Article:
We hope that you and your families are well during this time of the pandemic. It is time for our community to support each other, even when that means being apart. For us, that means putting the health of our relatives first.


    Since March 12th, NACDI/AMRA staff has been working remotely. We have canceled all in-person events and gatherings. We are working to support essential responders, and to shift as much programming as possible to online platforms. We are prioritizing redirecting funds to support Native artists and entrepreneurs while planning for our collective brighter future post-pandemic.


    Please follow us on social media and visit our websites to stay up to date on our activities. Please feel free to reach out.


    Pidamaya and Miigwech,

    The NACDI and AMRA Staff


    If you would like to reach us, please contact:


    Robert Lilligren, rlilligren@nacdi.org

    Ed Minnema, eminnema@nacdi.org

    Angela Two Stars, atwostars@nacdi.org

    Alex Buffalohead, abuffalohead@nacdi.org

    Elizabeth Day, eday@nacdi.org

  • For Immediate Release

    March 7, 2019

    Alex Buffalohead




    Native American Community Development Institute (NACDI) CEO

    Joins Metropolitan Policymaking Body



    Minneapolis, Minnesota — On Wednesday, March 6, NACDI President & CEO Robert Lilligren (White Earth Ojibwe) took the oath of office along with 15 others from around the region as a member of the Metropolitan Council. Lilligren will represent Met Council District 7 which comprised of North and South-Central Minneapolis and the City of Robbinsdale.


    The Metropolitan Council is the regional policy-making body, planning agency, and provider of essential services for the Twin Cities metropolitan region.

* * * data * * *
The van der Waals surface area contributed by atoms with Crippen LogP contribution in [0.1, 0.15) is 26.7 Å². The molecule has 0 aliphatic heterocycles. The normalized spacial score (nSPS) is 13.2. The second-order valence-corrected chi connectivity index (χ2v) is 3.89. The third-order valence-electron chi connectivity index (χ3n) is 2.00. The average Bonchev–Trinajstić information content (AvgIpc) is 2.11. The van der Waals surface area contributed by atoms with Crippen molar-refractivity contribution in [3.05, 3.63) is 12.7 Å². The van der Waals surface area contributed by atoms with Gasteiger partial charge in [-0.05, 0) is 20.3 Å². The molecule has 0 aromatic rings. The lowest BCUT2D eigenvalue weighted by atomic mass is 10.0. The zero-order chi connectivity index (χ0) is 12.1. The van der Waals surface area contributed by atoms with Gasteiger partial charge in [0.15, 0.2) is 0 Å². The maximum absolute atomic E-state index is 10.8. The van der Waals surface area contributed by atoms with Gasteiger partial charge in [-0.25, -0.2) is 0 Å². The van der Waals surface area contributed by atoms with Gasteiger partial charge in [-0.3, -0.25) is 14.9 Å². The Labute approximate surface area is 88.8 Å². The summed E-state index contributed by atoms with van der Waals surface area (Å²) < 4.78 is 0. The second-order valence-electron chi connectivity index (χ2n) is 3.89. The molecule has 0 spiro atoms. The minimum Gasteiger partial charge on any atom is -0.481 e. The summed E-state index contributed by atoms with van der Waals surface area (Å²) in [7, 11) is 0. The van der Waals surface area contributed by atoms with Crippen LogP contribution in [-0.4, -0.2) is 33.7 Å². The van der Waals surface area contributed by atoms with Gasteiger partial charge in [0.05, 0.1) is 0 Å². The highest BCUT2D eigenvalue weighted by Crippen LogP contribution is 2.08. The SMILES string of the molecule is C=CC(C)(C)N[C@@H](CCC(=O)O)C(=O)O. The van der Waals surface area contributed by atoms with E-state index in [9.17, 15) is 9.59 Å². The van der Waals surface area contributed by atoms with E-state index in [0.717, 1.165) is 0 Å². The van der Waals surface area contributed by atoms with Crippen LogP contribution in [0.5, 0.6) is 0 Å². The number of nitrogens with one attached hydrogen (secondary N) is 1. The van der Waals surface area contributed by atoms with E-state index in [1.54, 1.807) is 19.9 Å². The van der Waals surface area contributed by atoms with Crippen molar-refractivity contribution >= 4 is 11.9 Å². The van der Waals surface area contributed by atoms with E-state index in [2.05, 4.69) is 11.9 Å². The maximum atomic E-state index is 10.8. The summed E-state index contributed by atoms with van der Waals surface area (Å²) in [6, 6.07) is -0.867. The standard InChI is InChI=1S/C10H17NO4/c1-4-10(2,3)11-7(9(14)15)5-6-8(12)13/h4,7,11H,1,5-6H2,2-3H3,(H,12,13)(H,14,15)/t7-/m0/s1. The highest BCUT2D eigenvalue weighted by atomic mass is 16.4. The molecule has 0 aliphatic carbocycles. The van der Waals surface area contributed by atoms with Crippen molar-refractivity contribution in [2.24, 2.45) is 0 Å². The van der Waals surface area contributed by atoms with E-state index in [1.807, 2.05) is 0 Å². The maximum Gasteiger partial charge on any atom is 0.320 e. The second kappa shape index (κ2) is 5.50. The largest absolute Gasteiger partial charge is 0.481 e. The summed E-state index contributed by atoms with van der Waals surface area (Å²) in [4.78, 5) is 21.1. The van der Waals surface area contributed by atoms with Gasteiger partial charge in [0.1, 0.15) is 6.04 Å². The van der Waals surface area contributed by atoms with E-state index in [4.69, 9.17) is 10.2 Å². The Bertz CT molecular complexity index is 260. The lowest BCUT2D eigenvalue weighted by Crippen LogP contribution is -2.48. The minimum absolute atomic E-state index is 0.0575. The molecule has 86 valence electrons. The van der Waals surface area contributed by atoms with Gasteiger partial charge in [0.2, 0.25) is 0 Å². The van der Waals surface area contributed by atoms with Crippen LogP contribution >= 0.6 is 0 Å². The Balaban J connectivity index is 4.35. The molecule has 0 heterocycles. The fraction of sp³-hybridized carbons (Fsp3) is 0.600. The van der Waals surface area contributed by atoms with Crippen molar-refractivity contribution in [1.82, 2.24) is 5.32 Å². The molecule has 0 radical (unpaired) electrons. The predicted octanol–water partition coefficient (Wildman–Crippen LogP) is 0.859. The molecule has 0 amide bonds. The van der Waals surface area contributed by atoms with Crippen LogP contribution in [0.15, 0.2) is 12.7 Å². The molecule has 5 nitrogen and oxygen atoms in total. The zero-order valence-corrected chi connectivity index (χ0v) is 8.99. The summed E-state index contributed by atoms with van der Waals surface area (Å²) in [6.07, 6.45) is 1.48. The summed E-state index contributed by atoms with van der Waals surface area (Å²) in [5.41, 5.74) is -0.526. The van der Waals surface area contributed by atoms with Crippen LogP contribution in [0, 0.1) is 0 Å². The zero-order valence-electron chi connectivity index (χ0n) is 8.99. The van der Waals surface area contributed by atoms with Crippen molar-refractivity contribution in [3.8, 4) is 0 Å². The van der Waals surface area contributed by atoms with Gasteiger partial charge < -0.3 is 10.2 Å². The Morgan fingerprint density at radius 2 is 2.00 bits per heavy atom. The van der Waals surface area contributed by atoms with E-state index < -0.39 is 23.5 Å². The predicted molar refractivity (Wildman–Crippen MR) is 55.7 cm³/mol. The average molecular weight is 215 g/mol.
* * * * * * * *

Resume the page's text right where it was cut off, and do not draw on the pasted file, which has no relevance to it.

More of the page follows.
The Council's mission is to foster efficient and economic growth for a prosperous region. The appointments were made by Governor Walz with the support of Lt. Governor Flanagan, from of over 200 applicants. Lilligren is the first enrolled Tribal citizen to serve on Met Council in its 50-year history.


    After being sworn into office, Lilligren was affirmed by a unanimous vote of his colleagues to the position of Chair of the Met Council’s Community Development Committee. The Council's Community Development Committee addresses issues involving development and implementation of the regional comprehensive plan (Thrive MSP 2040), Metro HRA operations, Livable Communities Act grants, and regional park plans and grants.


    “I am honored to be appointed by Governor Walz and Lt. Governor Flanagan to this position, where I will be able to serve the region, my district, and my community,” says Lilligren, who continues as NACDI’s CEO while assuming the part-time Met Council role. “I am committed to bringing Native values of respect for place, land, water, and people to regional policy-making.”


    Lilligren, who served for 12 years on the Minneapolis City Council and currently serves as Chair of the Metropolitan Urban Indian Directors (MUID), sees direct connection between his work at NACDI, at MUID, and on the Met Council. “My goal is to bring greater equity of opportunity, especially economic opportunities – through our regional investments,” says Lilligren.


    The Chair of NACDI’s Board of Directors, Sam Olbekson expresses his support for Lilligren’s new leadership role. “We are excited to see Robert broaden his public service with this appointment to the Met Council. As Chair of the Community Development Committee he will be well positioned to advance the American Indian Cultural Corridor project, as well as other regional place-based community development,” says Olbekson, We are proud to see the first Native member on the Met Council."


    The newly inaugurated Met Council is the most diverse in its history. The appointees include seven people of color or indigenous people (POCI), seven women, two incumbents, and two immigrants. This bipartisan group includes former and current local elected officials, business owners, community organizers, arts and education professionals, and more.